A herniated disc, also known as a ruptured or slipped disc, is a relatively common spinal condition. It may occur as a result of gradual wear and tear on a spinal disc or from an injury to the spine that cracks a disc, causing it to bulge or break open.
Spinal discs are cushiony, sponge-like pads that sit between the vertebrae (the bones of your spine). A spinal disc is like a jelly donut. The outside of the “donut” is called the annulus fibrosus (AF). It is made of many ring-like layers of fibrous tissue, with tough on the inside and softer in the middle. The “jelly” part in the middle is called the nucleus pulposus (NP).
With a herniated disc, the NP can break through the outer AF layer, pressing against an adjacent nerve root. If the inner NP tissue touches or presses directly on your spinal cord or nerve root, you could experience pain if the affected nerves are not functioning properly.
Symptoms of a Herniated Disc
Depending on the location of the disc, patients with a herniated disc may experience:
- Radiating pain into the legs or arms
Symptoms from a herniated disc often develop suddenly and might gradually go away as the material is reabsorbed back into the disc. However, if the material remains, it can put more pressure on your nerves, which might lead to more severe or chronic pain.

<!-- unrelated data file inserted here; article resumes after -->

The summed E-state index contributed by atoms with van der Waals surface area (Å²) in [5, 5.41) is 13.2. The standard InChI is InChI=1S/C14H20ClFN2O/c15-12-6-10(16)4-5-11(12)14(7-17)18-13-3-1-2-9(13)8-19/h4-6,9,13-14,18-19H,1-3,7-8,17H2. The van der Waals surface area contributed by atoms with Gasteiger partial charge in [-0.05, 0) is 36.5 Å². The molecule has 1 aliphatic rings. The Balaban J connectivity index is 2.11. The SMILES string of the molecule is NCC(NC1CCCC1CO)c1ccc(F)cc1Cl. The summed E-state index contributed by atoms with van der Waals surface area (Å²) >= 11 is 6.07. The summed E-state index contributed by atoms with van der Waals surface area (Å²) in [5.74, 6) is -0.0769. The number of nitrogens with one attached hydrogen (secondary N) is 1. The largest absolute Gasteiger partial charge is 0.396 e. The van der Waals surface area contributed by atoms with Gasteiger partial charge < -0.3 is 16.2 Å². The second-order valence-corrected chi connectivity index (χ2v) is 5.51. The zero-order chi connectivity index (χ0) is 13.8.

Causes of a Herniated Disc
A herniated disc is often the result of a traumatic injury, such as a fall, car accident, or some other type of impact on your back. However, some people develop a herniated disc without any history of trauma.
Occupational and lifestyle factors may play a role in herniated discs. For example, if you are active, especially if you lift heavy at the gym, you might be at a higher risk for acute herniation, but this will likely go away with rest and at-home treatments.
Likewise, those who work in manual labor jobs are more likely to develop a herniated disc due to the strain they put on their backs. Smokers are also at higher risk because smoking weakens your body’s ability to heal itself.
Diagnosing a Herniated Disc
Your doctor will ask you about your symptoms and medical history, examine your spine for tenderness, muscle spasms or weakness in your back.
If the location where the herniated disc is causing problems suggests a particular structure or nerve is affected, diagnostic tests can be used to identify which spinal structures are involved. If the condition has been developing over time, imaging tests such as an X-ray or MRI can help identify the exact cause.
Treatment for a Herniated Disc
Most herniated discs are acute and will resolve on their own without treatment. Your doctor will recommend rest, avoiding strenuous activity and possibly taking over-the-counter anti-inflammatory medications.
If pain continues, the multidisciplinary team at Comprehensive Medical Care offers a variety of treatment options to address the root cause of a herniated disc and relieve pressure on affected nerves.